Queensland Premier Annastacia Palaszczuk has labelled as “misinformation” reports her state was considering pushing back some elements of the national reopening plan to when 90 per cent of the eligible population was vaccinated.
Also on Tuesday, Ms Palaszczuk said she had received advice from Chief Health Officer Jeannette Young about “concerns” for a case of the virus in Byron Bay, but would wait to see what NSW authorities announced at their 11am update.
“But we just need to be ready if NSW does anything in relation to that Byron Bay area,” Ms Palaszczuk said. “So please listen to updates from Queensland Health.”
Minutes after the Premier’s update, but before the official NSW update, Nine reported the busy Byron and Tweed local government areas would be returned to lockdown from 5pm.
After Queensland reinstated most of its border bubble with northern NSW last week, authorities said they would mirror any decision by southern counterparts to send regions back into lockdown.
Queensland reported one new case of COVID-19 in hotel quarantine from almost 10,000 tests in the previous 24 hours.
Ms Palaszczuk said the state had passed the milestone of 60 per cent of eligible Queenslanders having received a first dose of the vaccine, with 20,512 administered in state-run hubs on Monday following a “super Pfizer” weekend.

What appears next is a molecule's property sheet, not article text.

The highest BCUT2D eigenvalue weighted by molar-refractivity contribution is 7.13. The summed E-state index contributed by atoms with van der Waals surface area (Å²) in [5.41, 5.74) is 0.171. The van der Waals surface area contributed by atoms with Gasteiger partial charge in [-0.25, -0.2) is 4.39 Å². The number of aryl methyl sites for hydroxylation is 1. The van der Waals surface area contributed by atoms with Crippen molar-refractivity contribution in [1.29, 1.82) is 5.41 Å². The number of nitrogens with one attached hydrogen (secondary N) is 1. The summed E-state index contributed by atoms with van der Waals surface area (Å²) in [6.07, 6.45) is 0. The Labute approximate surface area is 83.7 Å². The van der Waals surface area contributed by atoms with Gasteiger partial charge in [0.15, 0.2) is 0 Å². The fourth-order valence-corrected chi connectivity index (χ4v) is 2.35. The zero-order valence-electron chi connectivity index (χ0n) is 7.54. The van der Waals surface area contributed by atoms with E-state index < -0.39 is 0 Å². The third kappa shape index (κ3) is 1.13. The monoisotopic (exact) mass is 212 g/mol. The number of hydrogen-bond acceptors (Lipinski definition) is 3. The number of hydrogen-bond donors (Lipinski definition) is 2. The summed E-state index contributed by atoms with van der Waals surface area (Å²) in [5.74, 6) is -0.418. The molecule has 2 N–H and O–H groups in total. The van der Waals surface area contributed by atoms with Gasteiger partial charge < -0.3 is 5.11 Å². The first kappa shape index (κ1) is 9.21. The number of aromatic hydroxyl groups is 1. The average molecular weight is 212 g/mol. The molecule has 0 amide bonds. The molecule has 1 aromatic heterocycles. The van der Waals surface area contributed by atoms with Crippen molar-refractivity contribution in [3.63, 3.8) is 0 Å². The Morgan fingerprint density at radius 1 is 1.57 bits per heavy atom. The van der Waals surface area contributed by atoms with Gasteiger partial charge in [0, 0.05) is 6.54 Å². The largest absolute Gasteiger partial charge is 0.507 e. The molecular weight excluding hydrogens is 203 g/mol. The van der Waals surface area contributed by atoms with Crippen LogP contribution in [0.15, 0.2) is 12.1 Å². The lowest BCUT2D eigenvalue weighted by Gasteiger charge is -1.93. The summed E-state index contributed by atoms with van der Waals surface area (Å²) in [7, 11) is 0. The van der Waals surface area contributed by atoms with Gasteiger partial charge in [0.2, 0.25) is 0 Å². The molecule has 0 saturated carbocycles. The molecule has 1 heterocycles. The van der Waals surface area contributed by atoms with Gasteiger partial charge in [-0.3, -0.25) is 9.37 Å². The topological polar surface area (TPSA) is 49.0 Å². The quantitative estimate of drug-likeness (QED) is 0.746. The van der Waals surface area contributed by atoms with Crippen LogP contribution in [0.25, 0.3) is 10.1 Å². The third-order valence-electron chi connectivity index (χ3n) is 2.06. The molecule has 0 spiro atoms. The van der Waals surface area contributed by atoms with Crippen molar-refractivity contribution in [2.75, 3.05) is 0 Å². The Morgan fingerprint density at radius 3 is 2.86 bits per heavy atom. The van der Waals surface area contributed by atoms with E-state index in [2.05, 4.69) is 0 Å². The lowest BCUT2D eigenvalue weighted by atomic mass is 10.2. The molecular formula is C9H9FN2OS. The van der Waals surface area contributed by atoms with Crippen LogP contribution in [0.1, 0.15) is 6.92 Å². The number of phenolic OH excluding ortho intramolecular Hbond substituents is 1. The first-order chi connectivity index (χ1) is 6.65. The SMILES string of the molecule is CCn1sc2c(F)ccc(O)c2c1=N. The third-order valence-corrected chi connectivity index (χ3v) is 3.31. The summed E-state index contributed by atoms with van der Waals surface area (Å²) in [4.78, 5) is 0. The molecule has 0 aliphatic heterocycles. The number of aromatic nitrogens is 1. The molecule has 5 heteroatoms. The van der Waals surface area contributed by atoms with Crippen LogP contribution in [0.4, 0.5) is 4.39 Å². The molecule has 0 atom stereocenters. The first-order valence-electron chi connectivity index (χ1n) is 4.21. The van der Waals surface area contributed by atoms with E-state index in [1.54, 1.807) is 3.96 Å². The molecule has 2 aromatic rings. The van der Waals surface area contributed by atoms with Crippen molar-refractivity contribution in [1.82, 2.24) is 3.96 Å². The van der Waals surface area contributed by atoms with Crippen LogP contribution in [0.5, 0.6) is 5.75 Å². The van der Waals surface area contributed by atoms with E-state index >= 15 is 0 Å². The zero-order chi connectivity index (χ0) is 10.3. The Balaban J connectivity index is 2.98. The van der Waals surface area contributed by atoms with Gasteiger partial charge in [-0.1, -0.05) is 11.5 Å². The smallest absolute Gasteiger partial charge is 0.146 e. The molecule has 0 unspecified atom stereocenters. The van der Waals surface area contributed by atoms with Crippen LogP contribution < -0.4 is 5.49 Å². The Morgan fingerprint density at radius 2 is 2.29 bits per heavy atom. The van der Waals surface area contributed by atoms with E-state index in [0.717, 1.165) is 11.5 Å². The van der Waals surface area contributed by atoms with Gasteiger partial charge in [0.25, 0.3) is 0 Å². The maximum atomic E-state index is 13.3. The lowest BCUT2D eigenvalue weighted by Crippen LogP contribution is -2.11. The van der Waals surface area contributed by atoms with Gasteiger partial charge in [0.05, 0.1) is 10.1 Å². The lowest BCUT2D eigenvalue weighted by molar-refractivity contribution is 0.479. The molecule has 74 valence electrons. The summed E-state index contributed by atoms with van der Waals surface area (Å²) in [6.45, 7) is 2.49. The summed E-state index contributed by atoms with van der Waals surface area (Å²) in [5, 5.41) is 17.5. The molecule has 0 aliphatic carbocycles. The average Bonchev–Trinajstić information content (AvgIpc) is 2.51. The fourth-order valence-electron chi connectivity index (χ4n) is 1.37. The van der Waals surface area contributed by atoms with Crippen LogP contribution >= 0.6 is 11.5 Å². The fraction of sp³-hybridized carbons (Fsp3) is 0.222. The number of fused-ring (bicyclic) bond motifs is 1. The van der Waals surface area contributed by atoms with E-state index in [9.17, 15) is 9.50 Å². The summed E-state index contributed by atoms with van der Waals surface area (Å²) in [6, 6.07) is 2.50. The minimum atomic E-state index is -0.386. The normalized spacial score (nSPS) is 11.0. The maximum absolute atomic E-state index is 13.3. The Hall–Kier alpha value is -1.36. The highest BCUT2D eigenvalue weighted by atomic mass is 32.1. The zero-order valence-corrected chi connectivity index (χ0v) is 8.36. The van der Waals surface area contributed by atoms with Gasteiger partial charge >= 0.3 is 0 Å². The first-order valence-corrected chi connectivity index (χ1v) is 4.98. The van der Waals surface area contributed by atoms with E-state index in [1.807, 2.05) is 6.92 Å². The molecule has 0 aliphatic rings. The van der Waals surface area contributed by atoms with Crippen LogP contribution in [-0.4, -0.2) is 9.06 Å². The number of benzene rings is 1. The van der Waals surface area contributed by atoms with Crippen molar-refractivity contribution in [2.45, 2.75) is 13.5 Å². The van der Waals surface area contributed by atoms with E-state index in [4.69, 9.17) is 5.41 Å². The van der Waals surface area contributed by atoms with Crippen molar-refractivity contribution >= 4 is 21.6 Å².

Ms Palaszczuk also addressed reports from News Corp, citing Labor insiders, that the state was considering pushing back a full reopening of its border until a 90 per cent double-dose vaccination figure was reached.
“That is misinformation that was being peddled today,” Ms Palaszczuk said, with national cabinet waiting to receive further information around the Doherty Institute modelling which underpins the national plan.
Updated analysis presented to the group on Friday found in some instances stay at home orders and travel bans should remain in some areas of concern until the 80 per cent vaccination target was reached.
Dr Young has previously said she hoped to see vaccination rates of up to 90 per cent. Tasmania’s top medico has recently raised the potential for such a figure.
“Eighty per cent means different things to different states,” Ms Palaszczuk said.
She highlighted that people could already travel to Queensland from all other states except NSW, Victoria and the ACT, where there were ongoing large-scale outbreaks, which meant the situation was “completely different”.
“So a large part of Australia is already opened up,” she said. “To protect yourself and protect our freedom … I encourage everyone, please, go and get vaccinated.”
Announcing a large aerial tanker in the region ahead of the coming fire season, Ms Palaszczuk said she attended a seniors afternoon tea further south in Hervey Bay on Monday and was concerned about the misinformation filtering through to residents online.
“Can I please tell Queenslanders – do not listen to misinformation on Facebook or social media,” she said. “If you have any concerns and you’re an elderly resident, go and see your doctor or come to one of our vaccination hubs to get the most up-to-date information.”
Queensland remains firmly at the back of vaccine uptake among Australian jurisdictions, alongside Western Australia.Internet Explorer Channel Network